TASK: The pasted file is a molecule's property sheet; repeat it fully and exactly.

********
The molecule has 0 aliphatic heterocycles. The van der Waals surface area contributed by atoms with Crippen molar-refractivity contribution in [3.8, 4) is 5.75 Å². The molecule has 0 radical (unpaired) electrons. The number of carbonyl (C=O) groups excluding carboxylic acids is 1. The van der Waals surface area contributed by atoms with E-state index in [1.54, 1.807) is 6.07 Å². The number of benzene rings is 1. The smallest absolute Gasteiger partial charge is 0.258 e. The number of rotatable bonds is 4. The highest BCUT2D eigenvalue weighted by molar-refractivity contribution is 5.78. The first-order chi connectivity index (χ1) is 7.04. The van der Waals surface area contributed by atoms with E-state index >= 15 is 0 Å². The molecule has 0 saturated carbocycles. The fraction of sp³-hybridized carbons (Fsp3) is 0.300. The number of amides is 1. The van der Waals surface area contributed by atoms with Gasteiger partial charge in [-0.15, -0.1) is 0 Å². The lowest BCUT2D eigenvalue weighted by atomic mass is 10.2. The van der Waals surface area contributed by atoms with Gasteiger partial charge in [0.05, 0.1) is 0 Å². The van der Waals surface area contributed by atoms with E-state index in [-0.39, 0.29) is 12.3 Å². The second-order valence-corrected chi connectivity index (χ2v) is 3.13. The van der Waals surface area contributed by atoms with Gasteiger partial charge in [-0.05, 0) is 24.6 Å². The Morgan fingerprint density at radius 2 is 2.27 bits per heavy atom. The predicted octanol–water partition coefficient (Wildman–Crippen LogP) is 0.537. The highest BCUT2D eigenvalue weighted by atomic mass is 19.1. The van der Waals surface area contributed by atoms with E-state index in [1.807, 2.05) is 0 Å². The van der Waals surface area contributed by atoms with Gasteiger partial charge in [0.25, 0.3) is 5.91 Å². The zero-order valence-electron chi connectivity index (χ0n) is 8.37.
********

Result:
The molecule has 0 aliphatic heterocycles. The van der Waals surface area contributed by atoms with Crippen molar-refractivity contribution in [3.8, 4) is 5.75 Å². The molecule has 0 radical (unpaired) electrons. The number of carbonyl (C=O) groups excluding carboxylic acids is 1. The van der Waals surface area contributed by atoms with E-state index in [1.54, 1.807) is 6.07 Å². The number of benzene rings is 1. The smallest absolute Gasteiger partial charge is 0.258 e. The number of rotatable bonds is 4. The highest BCUT2D eigenvalue weighted by molar-refractivity contribution is 5.78. The first-order chi connectivity index (χ1) is 7.04. The van der Waals surface area contributed by atoms with E-state index >= 15 is 0 Å². The molecule has 0 saturated carbocycles. The fraction of sp³-hybridized carbons (Fsp3) is 0.300. The number of amides is 1. The van der Waals surface area contributed by atoms with Gasteiger partial charge in [-0.15, -0.1) is 0 Å². The lowest BCUT2D eigenvalue weighted by atomic mass is 10.2. The van der Waals surface area contributed by atoms with Gasteiger partial charge in [0.05, 0.1) is 0 Å². The van der Waals surface area contributed by atoms with E-state index in [-0.39, 0.29) is 12.3 Å². The second-order valence-corrected chi connectivity index (χ2v) is 3.13. The van der Waals surface area contributed by atoms with Gasteiger partial charge in [-0.05, 0) is 24.6 Å². The Morgan fingerprint density at radius 2 is 2.27 bits per heavy atom. The predicted octanol–water partition coefficient (Wildman–Crippen LogP) is 0.537. The highest BCUT2D eigenvalue weighted by atomic mass is 19.1. The van der Waals surface area contributed by atoms with E-state index in [1.807, 2.05) is 0 Å². The van der Waals surface area contributed by atoms with Gasteiger partial charge in [0.25, 0.3) is 5.91 Å². The zero-order valence-electron chi connectivity index (χ0n) is 8.37.